My experience over 25 years of representing parents and children in these kinds of cases is that the court system operates least like a court of any court system I've ever experienced. Agencies almost always win the position that they seek, by having judges either be persuaded that the agency should win or by just starting out with the presumption that the agency has worked so closely with the facts that it knows what is best. This is not a system of law that operates like most others, in which there is an understanding that an independent fact finder, the judge, is to play the prominent role in what happens. Instead, child welfare is seen mostly as case management, and that the expert is not the judge but the case supervisor. And so judges tend to give great deference to what is recommended. And in most jurisdictions, most of the time, what the agency seeks, it gets.
And in fact the burdens of proof, I understand, are different in these kinds of settings than they would be, let's say, in a criminal court, even though the punishment, as it were, might be just as severe.
The burden of proof in a child protection case is to satisfy a court by a preponderance of the evidence that there is a basis for the position that the agency is taking. That's in dramatic contrast to criminal courts, where it must be proof beyond a reasonable doubt. No one can quantify the difference, but the one is a presumption that you don't find somebody guilty, and you must have that overcome by some substantial degree. And the other, no presumption at all. Whatever comes out, comes out.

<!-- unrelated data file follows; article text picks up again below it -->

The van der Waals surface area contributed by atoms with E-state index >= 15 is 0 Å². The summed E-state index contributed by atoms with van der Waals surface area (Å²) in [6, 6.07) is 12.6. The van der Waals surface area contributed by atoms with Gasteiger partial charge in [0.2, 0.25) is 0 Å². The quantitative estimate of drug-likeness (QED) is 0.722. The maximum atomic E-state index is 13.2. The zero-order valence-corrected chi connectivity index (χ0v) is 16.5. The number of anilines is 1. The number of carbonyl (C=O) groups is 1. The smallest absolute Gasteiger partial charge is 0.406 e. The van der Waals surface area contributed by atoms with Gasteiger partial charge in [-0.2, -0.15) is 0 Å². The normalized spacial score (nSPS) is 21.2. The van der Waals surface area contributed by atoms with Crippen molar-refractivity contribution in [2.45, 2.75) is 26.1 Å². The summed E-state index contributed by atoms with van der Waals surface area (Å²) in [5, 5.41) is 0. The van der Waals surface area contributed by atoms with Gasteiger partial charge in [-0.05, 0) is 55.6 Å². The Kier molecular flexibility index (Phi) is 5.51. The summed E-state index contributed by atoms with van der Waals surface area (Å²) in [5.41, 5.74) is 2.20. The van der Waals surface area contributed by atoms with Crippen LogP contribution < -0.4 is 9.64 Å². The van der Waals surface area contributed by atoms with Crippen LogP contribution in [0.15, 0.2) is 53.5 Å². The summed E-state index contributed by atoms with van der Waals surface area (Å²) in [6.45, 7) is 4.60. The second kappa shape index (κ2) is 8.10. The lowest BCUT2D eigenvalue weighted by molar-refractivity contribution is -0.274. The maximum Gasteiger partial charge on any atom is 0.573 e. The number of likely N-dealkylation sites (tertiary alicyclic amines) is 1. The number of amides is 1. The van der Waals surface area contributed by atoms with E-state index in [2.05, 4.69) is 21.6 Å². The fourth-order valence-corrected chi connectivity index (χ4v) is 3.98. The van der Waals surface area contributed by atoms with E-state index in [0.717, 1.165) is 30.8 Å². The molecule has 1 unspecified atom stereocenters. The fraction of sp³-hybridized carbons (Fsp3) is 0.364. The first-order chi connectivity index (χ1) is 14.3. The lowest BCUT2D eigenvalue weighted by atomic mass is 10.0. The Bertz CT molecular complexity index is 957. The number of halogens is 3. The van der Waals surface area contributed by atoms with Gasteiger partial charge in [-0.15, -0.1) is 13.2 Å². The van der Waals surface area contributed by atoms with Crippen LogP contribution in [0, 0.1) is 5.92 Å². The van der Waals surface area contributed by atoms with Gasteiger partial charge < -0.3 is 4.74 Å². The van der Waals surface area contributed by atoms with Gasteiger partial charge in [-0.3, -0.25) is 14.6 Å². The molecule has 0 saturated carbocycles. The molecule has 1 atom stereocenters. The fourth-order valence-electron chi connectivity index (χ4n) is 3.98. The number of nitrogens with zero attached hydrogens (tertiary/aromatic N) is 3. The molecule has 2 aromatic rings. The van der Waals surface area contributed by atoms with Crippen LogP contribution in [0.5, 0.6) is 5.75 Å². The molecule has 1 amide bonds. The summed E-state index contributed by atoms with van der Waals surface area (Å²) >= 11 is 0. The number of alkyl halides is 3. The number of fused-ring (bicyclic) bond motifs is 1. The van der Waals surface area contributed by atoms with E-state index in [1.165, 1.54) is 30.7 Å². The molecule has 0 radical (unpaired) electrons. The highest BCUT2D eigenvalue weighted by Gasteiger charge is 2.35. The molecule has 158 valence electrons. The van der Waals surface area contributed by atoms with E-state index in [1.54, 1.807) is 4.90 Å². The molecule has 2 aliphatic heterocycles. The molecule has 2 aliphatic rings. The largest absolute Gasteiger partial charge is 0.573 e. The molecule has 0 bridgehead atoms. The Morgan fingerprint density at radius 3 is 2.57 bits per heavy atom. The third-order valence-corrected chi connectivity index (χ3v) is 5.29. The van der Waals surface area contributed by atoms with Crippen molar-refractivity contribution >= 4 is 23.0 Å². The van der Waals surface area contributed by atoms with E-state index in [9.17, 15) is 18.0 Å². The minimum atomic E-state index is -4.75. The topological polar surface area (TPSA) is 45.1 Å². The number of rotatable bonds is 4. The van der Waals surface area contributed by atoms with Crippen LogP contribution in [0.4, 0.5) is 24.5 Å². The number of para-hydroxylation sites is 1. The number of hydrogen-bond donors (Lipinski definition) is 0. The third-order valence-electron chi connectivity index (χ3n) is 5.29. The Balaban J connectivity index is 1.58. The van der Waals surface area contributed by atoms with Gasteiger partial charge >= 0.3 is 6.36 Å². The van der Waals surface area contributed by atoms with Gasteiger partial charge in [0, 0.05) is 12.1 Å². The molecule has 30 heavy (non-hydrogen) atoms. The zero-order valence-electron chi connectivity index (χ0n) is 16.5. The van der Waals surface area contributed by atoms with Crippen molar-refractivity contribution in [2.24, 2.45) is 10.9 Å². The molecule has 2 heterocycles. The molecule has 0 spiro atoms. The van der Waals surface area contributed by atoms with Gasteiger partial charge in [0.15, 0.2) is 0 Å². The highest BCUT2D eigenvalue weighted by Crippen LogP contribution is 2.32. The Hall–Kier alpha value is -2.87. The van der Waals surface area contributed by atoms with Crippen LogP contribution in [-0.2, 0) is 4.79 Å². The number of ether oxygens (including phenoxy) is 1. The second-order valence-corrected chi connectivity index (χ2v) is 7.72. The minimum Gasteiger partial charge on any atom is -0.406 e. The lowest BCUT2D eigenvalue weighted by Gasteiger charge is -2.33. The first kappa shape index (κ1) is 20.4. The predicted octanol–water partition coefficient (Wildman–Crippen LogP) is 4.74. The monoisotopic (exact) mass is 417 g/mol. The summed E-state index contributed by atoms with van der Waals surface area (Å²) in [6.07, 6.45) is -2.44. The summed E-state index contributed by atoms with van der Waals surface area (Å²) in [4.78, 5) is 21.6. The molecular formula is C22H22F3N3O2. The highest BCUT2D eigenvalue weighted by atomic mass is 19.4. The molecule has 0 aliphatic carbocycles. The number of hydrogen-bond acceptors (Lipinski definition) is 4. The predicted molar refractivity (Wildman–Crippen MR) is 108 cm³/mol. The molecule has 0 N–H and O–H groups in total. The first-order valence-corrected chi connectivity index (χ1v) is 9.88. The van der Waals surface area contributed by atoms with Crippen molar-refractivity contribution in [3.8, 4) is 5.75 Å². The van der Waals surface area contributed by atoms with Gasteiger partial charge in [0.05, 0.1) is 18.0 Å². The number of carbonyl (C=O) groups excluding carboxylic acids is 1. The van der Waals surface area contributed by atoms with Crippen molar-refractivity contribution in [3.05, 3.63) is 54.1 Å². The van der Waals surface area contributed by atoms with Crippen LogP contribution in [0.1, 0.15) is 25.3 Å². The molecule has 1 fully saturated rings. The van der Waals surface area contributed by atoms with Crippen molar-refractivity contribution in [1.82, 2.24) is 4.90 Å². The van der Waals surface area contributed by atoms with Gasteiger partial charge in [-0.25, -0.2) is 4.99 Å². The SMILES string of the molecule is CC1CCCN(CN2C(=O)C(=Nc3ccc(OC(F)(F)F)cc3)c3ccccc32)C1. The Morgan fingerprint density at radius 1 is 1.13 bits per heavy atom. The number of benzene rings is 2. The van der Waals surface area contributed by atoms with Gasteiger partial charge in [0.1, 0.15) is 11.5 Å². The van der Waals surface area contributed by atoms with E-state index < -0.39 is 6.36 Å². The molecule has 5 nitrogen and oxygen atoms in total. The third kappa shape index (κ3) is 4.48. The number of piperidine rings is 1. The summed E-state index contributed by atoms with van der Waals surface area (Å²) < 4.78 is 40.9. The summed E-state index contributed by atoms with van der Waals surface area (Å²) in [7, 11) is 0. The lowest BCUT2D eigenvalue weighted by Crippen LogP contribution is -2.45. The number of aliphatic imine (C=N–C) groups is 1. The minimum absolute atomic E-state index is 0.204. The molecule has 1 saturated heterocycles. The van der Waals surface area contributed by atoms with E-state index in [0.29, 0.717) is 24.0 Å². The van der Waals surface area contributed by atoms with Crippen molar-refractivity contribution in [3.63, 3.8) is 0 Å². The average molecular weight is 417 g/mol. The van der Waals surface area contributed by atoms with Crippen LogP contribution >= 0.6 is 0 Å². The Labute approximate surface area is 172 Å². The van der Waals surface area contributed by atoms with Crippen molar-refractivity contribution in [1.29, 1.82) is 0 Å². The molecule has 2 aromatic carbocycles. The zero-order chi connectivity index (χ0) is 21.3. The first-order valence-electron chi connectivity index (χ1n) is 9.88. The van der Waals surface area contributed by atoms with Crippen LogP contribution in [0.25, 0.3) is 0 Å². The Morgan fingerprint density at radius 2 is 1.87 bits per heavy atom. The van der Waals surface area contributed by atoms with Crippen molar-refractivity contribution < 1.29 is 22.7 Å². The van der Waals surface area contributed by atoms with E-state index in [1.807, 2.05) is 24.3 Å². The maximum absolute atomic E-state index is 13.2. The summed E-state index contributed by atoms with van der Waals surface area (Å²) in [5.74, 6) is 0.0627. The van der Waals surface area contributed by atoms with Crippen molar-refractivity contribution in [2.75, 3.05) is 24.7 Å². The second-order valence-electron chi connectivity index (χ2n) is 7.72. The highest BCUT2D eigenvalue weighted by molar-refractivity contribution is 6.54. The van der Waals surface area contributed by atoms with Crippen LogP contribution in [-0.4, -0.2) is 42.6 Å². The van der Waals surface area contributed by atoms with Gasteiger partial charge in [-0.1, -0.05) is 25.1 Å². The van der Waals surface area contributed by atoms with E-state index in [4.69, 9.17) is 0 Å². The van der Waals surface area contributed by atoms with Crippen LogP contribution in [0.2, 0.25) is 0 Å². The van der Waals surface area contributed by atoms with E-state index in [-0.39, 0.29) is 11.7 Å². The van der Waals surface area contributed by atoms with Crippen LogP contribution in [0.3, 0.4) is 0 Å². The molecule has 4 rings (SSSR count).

And I'm not sure we could have it otherwise. Because in the criminal law system, if a guilty person goes free, rarely do we understand that the cost of that is that a particular individual is placed in jeopardy. But rather that the harm is shared by society at large. In child protection, very often, we understand that if we free a parent, absolve a parent of all wrongdoing, the child is exposed to whatever lingering fear we have of a parent's wrongdoing. So that very few courts would be comfortable dismissing a case where they believed, by a preponderance of the evidence, a parent did something wrong, but weren't persuaded beyond a reasonable doubt. ...